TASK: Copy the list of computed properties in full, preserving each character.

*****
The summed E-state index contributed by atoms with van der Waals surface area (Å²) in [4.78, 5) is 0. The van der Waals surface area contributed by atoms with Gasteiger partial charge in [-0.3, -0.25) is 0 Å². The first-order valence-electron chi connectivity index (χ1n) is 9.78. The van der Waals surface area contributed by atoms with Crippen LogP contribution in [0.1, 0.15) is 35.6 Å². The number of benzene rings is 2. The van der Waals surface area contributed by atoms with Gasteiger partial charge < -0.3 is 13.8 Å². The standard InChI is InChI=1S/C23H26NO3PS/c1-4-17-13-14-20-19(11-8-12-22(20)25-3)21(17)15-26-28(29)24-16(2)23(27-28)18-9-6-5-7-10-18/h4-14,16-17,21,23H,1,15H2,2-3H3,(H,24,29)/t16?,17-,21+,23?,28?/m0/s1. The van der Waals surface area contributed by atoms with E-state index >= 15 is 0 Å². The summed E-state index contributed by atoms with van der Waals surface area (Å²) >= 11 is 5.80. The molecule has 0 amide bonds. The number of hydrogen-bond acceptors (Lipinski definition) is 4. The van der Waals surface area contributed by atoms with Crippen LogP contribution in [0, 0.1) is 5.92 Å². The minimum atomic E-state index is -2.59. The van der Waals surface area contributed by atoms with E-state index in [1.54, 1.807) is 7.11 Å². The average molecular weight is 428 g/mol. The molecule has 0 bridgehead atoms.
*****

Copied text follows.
The summed E-state index contributed by atoms with van der Waals surface area (Å²) in [4.78, 5) is 0. The van der Waals surface area contributed by atoms with Gasteiger partial charge in [-0.3, -0.25) is 0 Å². The first-order valence-electron chi connectivity index (χ1n) is 9.78. The van der Waals surface area contributed by atoms with Crippen LogP contribution in [0.1, 0.15) is 35.6 Å². The number of benzene rings is 2. The van der Waals surface area contributed by atoms with Gasteiger partial charge < -0.3 is 13.8 Å². The standard InChI is InChI=1S/C23H26NO3PS/c1-4-17-13-14-20-19(11-8-12-22(20)25-3)21(17)15-26-28(29)24-16(2)23(27-28)18-9-6-5-7-10-18/h4-14,16-17,21,23H,1,15H2,2-3H3,(H,24,29)/t16?,17-,21+,23?,28?/m0/s1. The van der Waals surface area contributed by atoms with E-state index >= 15 is 0 Å². The summed E-state index contributed by atoms with van der Waals surface area (Å²) >= 11 is 5.80. The molecule has 0 amide bonds. The number of hydrogen-bond acceptors (Lipinski definition) is 4. The van der Waals surface area contributed by atoms with Crippen LogP contribution in [0, 0.1) is 5.92 Å². The minimum atomic E-state index is -2.59. The van der Waals surface area contributed by atoms with E-state index in [1.54, 1.807) is 7.11 Å². The average molecular weight is 428 g/mol. The molecule has 0 bridgehead atoms.